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Keys v. Dep't of Homeland Security

August 11, 2008

DARREN LAMONT KEYS, PLAINTIFF,
v.
DEPARTMENT OF HOMELAND SECURITY, DEFENDANT.



The opinion of the court was delivered by: Alan Kay United States Magistrate Judge

STATEMENT OF REASONS

This matter is before the Court on a limited remand from the United States Court of Appeals for the District of Columbia Circuit. In compliance with the Court of Appeals' remand order, the Court issues the following Statement of Reasons.

I. Background

This case concerns a Freedom of Information Act ("FOIA") request that pro se Plaintiff Darren Lamont Keys submitted to the United States Secret Service ("Secret Service" or "the agency") on June 20, 2003 in which Plaintiff sought all records in the agency's files concerning him. (Mem. Op. [20], at 1-2.) Acting on Plaintiff's request, the agency searched its records and located three criminal investigating files relating to Plaintiff. (1st Ulmer Decl. [16-3] ¶ 8.) The agency ultimately released some documents to Plaintiff while withholding approximately 500 pages under various FOIA Exemptions. (Id. ¶¶ 10, 15-16.)

While conducting its search for responsive records, the Secret Service also located documents originating with other agencies - the United States Marshals Service ("Marshals Service")*fn1 , the Federal Bureau of Prisons ("BOP"), the Court Services and Offender Supervision Agency ("CSOSA"), the Federal Bureau of Investigation ("FBI"), the Executive Office of United States Attorney ("EOUSA"), and the United States Probation and Pretrial Services Agency ("USPPSA"). (Id. ¶¶ 11-14; 2d Ulmer Decl. [37-2] ¶¶ 5-9.) By letters dated July 18, 2007, the Secret Service referred these materials to the other agencies pursuant to the applicable Department of Homeland Security Regulations, 6 C.F.R. §§ 5.4(c) and (d), for direct response to Plaintiff. (Ulmer Decl. ¶¶ 11-14; 2d Ulmer Decl. ¶¶ 5-9.)

On September 26, 2007, this Court granted summary judgment in favor of Defendant. (Order [21].) Specifically, the Court found that: (1) Defendant met its burden of demonstrating that it conducted an adequate search for responsive records; (2) Defendant established that it properly withheld responsive documents under FOIA Exemptions 2, 7(C), and 7(E); and (3) Defendant met its burden of proving that it has disclosed all reasonably segregable, nonexempt material. (Mem. Op. 5, 6, 12.) The Court, in reaching these conclusions, did not address whether Defendant's policy of referring documents to other agencies was proper because neither of the parties raised that issue in their papers.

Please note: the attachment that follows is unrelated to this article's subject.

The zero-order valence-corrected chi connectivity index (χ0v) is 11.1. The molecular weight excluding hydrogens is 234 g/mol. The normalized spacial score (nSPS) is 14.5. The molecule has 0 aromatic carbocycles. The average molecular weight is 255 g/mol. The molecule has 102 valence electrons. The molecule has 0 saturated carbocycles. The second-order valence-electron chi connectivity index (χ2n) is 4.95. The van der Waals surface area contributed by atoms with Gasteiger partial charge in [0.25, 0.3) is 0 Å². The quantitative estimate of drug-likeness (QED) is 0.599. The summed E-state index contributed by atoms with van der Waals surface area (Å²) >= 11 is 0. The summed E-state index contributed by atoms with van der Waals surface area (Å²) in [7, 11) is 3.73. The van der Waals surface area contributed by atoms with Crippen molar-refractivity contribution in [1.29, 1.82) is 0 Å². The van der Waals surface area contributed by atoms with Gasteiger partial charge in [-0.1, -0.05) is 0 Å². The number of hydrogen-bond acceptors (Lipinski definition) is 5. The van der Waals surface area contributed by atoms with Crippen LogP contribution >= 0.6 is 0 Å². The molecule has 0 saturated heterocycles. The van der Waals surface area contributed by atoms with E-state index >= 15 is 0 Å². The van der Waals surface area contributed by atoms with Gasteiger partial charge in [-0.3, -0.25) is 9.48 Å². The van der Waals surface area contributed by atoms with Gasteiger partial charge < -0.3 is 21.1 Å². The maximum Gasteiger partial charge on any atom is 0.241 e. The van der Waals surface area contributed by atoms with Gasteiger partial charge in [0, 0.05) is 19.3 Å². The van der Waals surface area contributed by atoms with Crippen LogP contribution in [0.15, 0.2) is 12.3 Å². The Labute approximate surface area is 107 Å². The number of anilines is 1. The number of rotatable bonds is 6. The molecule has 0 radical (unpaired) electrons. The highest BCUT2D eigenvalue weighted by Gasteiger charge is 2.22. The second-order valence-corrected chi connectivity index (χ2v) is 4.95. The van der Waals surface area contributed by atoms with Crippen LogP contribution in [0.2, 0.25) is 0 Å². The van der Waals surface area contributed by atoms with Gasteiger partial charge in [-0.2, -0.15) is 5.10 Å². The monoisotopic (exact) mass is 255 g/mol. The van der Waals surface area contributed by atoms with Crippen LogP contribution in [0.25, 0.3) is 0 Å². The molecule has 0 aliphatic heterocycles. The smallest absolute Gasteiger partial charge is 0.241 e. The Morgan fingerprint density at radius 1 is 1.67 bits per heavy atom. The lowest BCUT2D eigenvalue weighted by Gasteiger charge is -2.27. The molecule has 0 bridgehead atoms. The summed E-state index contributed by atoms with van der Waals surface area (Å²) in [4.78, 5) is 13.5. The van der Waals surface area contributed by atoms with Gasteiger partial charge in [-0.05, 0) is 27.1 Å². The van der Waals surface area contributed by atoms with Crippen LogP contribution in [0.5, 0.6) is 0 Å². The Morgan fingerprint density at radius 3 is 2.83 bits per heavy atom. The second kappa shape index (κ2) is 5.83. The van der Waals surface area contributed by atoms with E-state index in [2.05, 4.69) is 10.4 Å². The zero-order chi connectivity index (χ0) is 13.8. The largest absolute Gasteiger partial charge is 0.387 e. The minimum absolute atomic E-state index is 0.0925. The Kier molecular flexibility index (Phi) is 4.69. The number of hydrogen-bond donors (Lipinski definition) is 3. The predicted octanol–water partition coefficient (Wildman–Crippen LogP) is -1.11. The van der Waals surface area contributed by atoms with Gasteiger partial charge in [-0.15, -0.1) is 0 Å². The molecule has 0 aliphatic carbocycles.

Plaintiff appealed this Court's decision on October 31, 2007. (Notice of Appeal [23].) On April 28, 2008, the United States Court of Appeals for the District of Columbia Circuit remanded to this Court "for a statement of reasons for the grant of summary judgment with regard to the documents referred by the appellee to other agencies for processing under the Freedom of Information Act." (Order of 4/28/08.) Because the record contained insufficient evidence to allow this Court to evaluate the propriety of the referrals, the Court ordered Defendant to submit additional materials regarding the referral procedure employed in this case. (Order [29], at 2.) In response, Defendant provided the Court with information about the manner in which each of the four other agencies processed Plaintiff's FOIA request. (See generally Def.'s Br. [37].)

II. Referral of Plaintiff's FOIA Request to Other Agencies

A. Department of Homeland Security Regulations

If, while processing a FOIA request, the Secret Service discovers that responsive records originated with another agency or contain information that originated with another agency, the Secret Service will refer the records to that agency for a determination of whether the records should be released to the requester. The Department of Homeland Security regulation that governs the referral process provides, in relevant part:

(c) Consultations and Referrals